Monday, June 22, 2020

Tales from a Flooded Hotel

by Erin Doane, Curator

On Wednesday, June 21, 1972, the rains from Hurricane Agnes began to fall on the Twin Tiers. By the next day, the Chemung River was at 15 feet in Elmira, local creeks were overflowing, and people all throughout the region had begun evacuating their homes. On June 23, the river overtopped the dikes in Elmira and surged through the city’s streets, submerging businesses and homes under feet of turbulent, muddy water. Local first responders and the National Guard rushed to evacuate hospitals and rescue as many people as possible from the raging flood waters. Through it all, the Mark Twain Hotel in downtown Elmira became a refuge, but not everyone got out alive.

Aerial view of Elmira, June 1972
The Mark Twain Hotel turned into an island as flood waters rose and was cut off from the outside world. Reports in the Star-Gazette estimated that there were 1,500 to 1,700 people who had fled to the hotel, but no one seemed to know who sent them there as it was not a designated evacuation site. The truth was that there were only 194 people at the hotel during the flooding including employees, registered guests, and people who sought shelter at the hotel as flooding intensified.

Roseanne M. Whitted and Nancy Rios were both working at the Mark Twain Hotel during the Flood of 1972. Our archive has an oral history recording of them telling about that time. Roseanne remembered working in the Connecticut Yankee Lounge in the hotel and repeatedly checking to see if the flood waters were rising. “We were basically going to the Grey Street entrance not thinking of the North Main Street entrance where the water would come in first.  Then when that appeared it was like ‘Oh, my G-d!’” When the water started coming inside, patrons helped her start moving things out of the lounge and upstairs to protect them from the rising flood.

Both Roseanne and Nancy lived at the hotel as part of their compensation for working there and so they became stranded with the rest of the guests when downtown went under water. Nancy recalled that they did not get evacuated because it wasn’t considered necessary. “We felt safe the whole time that we were there,” she said. Since the power was out, all the food in the big refrigerators and freezers in the hotel had to be cooked. Fortunately, there were gas burners in the kitchen so that could be done, and it gave guests and staff fresh food to eat on top of the supply of C-rations that were delivered to the hotel by boat. They spent a lot of time playing cards, hanging out in the lobby, and conversing with the guests because there was nothing else to do.

View down Gray Street toward the Mark Twain Hotel as the flood raged
Among the guests stranded at the Mark Twain Hotel was an Eastern League baseball team, Three Rivers, that had been schedules to play against the Elmira Pioneers on Saturday, June 23. (An amusing side-note: the game appeared with other Easter League scores in the newspaper as “Three Rivers at Elmira, rain.” Dunn Field was actually under water.) When the flood waters washed through Bern Furniture, which was across Main Street from the Hotel, the players and umpires grabbed furniture as it floated by and pulled it into the hotel to save it. One table still had a plastic floral arrangement on it as it rode the current across the street. After the waters receded, the team had to wait for a tow truck to come and pull their bus out of the three feet of mud into which it had sunk while parked beside the hotel.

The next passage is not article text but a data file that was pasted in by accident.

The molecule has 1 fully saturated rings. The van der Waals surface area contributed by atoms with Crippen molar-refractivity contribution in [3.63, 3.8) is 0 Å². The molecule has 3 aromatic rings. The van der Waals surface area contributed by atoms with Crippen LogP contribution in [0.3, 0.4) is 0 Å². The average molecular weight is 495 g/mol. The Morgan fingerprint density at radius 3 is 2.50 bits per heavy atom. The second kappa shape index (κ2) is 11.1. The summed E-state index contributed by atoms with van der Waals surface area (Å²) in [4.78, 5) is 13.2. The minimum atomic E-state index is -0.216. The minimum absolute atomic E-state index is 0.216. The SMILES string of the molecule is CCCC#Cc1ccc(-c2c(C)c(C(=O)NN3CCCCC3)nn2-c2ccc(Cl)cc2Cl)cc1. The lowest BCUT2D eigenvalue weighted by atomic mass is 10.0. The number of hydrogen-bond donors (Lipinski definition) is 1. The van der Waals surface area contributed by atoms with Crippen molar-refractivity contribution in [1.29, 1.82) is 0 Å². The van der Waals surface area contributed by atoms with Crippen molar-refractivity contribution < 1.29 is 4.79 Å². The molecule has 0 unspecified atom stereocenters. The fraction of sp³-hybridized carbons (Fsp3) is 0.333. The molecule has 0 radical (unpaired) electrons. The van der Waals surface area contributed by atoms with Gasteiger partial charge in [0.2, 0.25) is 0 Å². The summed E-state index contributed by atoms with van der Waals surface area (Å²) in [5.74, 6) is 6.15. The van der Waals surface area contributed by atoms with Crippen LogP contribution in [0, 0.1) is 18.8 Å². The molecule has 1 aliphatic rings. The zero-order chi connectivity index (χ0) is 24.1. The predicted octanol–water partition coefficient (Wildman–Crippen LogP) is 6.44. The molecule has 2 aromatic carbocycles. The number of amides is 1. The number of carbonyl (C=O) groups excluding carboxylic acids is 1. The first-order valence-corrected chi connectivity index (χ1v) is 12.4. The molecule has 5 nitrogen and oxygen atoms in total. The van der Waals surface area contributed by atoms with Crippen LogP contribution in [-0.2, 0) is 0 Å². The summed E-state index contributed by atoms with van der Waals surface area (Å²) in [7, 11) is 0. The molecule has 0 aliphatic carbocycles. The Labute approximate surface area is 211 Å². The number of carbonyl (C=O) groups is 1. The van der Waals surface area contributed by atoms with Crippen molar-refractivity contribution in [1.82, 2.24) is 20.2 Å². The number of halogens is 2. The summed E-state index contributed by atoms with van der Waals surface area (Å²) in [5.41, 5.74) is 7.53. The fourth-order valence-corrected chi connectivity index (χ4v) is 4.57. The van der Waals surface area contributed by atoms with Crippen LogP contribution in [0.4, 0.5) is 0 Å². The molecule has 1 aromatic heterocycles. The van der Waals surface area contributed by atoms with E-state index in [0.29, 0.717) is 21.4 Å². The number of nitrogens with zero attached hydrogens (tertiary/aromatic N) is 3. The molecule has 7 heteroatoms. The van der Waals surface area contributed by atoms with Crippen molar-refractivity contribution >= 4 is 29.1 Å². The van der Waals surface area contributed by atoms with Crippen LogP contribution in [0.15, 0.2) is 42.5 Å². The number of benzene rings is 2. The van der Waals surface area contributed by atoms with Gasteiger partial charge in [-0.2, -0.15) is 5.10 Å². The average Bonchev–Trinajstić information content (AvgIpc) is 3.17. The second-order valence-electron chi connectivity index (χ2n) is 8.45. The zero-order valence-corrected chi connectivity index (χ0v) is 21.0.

Others, who weren’t already guests at the hotel, went to it to take refuge from the rising waters. 25-year-old Richard Wein of Williamsport, Pennsylvania checked into the hotel with his wife and two young children after a harrowing experience. While fleeing from their home, their car got caught in flood waters. Richard was able to get his family onto higher ground but had to abandon their car. They hitchhiked to Elmira where they found shelter at the Mark Twain Hotel.

Edward M. McNulty and his wife Edna check into the hotel at 3:30am on June 23 to escape the impending flood.  Just two and a half hours later, Edward suffered a heart attack and died in their room. Edward was a well-respected man in the community and served as executive director of the Chemung County Council of Alcoholism. He was 62 years old. At 8:00am that same morning, the dikes overtopped, and the hotel was surrounded by raging waters. Everyone became trapped inside, including Edna and her dearly departed husband. It was not until the next day when the flood waters receded that they were able to leave.  

All those who had been holed up at the Mark Twain Hotel during the flood were sent on their way as soon as possible. Even those who had been living and working there like Roseanne and Nancy were forced to leave as the devastated city went into lockdown and a curfew was put in place. Cleaning and repairs to the hotel began almost immediately as the building was to continue serving as a refuge for those affected by the flood. The Federal Housing and Urban Development Agency (HUD) leased the second and third floors of the hotel to be used as homes for displaced flood victims over the age of 60. The senior housing officially opened just one month after the flood on July 24, 1972.

Mark Twain Hotel, 1974

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